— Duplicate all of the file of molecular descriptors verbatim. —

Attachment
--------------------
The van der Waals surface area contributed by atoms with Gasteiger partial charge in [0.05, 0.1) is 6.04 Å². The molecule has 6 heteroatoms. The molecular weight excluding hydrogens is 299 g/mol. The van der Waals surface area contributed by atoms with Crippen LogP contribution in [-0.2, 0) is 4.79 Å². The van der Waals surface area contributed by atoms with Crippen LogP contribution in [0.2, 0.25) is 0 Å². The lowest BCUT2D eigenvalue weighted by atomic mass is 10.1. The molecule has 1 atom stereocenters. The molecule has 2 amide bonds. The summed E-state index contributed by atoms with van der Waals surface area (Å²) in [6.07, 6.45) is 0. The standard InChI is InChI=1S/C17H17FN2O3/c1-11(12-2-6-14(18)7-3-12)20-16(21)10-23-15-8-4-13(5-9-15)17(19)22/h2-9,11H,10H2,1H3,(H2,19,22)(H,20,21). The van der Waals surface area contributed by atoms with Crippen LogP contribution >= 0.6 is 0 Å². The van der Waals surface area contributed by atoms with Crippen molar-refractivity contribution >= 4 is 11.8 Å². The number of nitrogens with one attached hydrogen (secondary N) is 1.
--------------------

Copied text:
The van der Waals surface area contributed by atoms with Gasteiger partial charge in [0.05, 0.1) is 6.04 Å². The molecule has 6 heteroatoms. The molecular weight excluding hydrogens is 299 g/mol. The van der Waals surface area contributed by atoms with Crippen LogP contribution in [-0.2, 0) is 4.79 Å². The van der Waals surface area contributed by atoms with Crippen LogP contribution in [0.2, 0.25) is 0 Å². The lowest BCUT2D eigenvalue weighted by atomic mass is 10.1. The molecule has 1 atom stereocenters. The molecule has 2 amide bonds. The summed E-state index contributed by atoms with van der Waals surface area (Å²) in [6.07, 6.45) is 0. The standard InChI is InChI=1S/C17H17FN2O3/c1-11(12-2-6-14(18)7-3-12)20-16(21)10-23-15-8-4-13(5-9-15)17(19)22/h2-9,11H,10H2,1H3,(H2,19,22)(H,20,21). The van der Waals surface area contributed by atoms with Crippen LogP contribution >= 0.6 is 0 Å². The van der Waals surface area contributed by atoms with Crippen molar-refractivity contribution >= 4 is 11.8 Å². The number of nitrogens with one attached hydrogen (secondary N) is 1.